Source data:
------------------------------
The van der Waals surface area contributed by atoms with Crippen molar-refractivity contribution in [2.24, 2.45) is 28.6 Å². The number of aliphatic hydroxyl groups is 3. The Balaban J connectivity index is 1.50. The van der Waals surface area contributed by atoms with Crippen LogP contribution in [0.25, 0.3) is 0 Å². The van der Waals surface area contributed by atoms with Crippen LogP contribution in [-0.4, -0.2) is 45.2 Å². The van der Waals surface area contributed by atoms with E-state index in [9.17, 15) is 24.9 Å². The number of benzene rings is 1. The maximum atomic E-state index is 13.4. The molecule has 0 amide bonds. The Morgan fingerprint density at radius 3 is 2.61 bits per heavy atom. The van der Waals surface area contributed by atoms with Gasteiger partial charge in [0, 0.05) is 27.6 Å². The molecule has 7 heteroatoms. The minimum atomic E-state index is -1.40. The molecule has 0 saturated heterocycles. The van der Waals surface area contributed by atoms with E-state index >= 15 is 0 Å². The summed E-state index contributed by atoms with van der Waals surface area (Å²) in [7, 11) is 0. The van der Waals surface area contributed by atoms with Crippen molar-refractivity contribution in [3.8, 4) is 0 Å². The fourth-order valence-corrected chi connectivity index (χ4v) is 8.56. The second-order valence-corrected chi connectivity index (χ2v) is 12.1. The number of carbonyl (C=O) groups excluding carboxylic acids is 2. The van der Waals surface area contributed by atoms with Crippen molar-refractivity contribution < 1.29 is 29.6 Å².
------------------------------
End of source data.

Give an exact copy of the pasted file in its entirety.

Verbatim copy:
The van der Waals surface area contributed by atoms with Crippen molar-refractivity contribution in [2.24, 2.45) is 28.6 Å². The number of aliphatic hydroxyl groups is 3. The Balaban J connectivity index is 1.50. The van der Waals surface area contributed by atoms with Crippen LogP contribution in [0.25, 0.3) is 0 Å². The van der Waals surface area contributed by atoms with Crippen LogP contribution in [-0.4, -0.2) is 45.2 Å². The van der Waals surface area contributed by atoms with E-state index in [9.17, 15) is 24.9 Å². The number of benzene rings is 1. The maximum atomic E-state index is 13.4. The molecule has 0 amide bonds. The Morgan fingerprint density at radius 3 is 2.61 bits per heavy atom. The van der Waals surface area contributed by atoms with Gasteiger partial charge in [0, 0.05) is 27.6 Å². The molecule has 7 heteroatoms. The minimum atomic E-state index is -1.40. The molecule has 0 saturated heterocycles. The van der Waals surface area contributed by atoms with E-state index >= 15 is 0 Å². The summed E-state index contributed by atoms with van der Waals surface area (Å²) in [7, 11) is 0. The van der Waals surface area contributed by atoms with Crippen molar-refractivity contribution in [3.8, 4) is 0 Å². The fourth-order valence-corrected chi connectivity index (χ4v) is 8.56. The second-order valence-corrected chi connectivity index (χ2v) is 12.1. The number of carbonyl (C=O) groups excluding carboxylic acids is 2. The van der Waals surface area contributed by atoms with Crippen molar-refractivity contribution < 1.29 is 29.6 Å².